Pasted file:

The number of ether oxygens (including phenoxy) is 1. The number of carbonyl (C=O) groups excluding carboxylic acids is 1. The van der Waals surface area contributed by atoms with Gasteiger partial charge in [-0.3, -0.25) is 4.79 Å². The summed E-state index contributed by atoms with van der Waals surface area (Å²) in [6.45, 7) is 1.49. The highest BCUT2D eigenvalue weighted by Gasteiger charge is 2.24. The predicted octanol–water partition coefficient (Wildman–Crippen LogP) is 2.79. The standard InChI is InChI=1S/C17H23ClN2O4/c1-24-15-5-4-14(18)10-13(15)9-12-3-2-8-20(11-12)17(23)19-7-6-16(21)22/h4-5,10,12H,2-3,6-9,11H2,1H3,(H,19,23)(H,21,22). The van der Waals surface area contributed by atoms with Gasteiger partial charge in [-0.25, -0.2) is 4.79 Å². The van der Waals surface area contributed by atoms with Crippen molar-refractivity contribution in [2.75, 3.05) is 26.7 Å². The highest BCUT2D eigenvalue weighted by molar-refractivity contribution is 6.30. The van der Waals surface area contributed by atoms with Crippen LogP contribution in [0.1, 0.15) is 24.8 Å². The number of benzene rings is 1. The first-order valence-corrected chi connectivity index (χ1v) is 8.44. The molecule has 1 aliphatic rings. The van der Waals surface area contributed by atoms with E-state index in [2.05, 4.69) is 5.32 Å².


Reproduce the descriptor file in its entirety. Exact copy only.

The number of ether oxygens (including phenoxy) is 1. The number of carbonyl (C=O) groups excluding carboxylic acids is 1. The van der Waals surface area contributed by atoms with Gasteiger partial charge in [-0.3, -0.25) is 4.79 Å². The summed E-state index contributed by atoms with van der Waals surface area (Å²) in [6.45, 7) is 1.49. The highest BCUT2D eigenvalue weighted by Gasteiger charge is 2.24. The predicted octanol–water partition coefficient (Wildman–Crippen LogP) is 2.79. The standard InChI is InChI=1S/C17H23ClN2O4/c1-24-15-5-4-14(18)10-13(15)9-12-3-2-8-20(11-12)17(23)19-7-6-16(21)22/h4-5,10,12H,2-3,6-9,11H2,1H3,(H,19,23)(H,21,22). The van der Waals surface area contributed by atoms with Gasteiger partial charge in [-0.25, -0.2) is 4.79 Å². The van der Waals surface area contributed by atoms with Crippen molar-refractivity contribution in [2.75, 3.05) is 26.7 Å². The highest BCUT2D eigenvalue weighted by molar-refractivity contribution is 6.30. The van der Waals surface area contributed by atoms with Crippen LogP contribution in [0.1, 0.15) is 24.8 Å². The number of benzene rings is 1. The first-order valence-corrected chi connectivity index (χ1v) is 8.44. The molecule has 1 aliphatic rings. The van der Waals surface area contributed by atoms with E-state index in [2.05, 4.69) is 5.32 Å².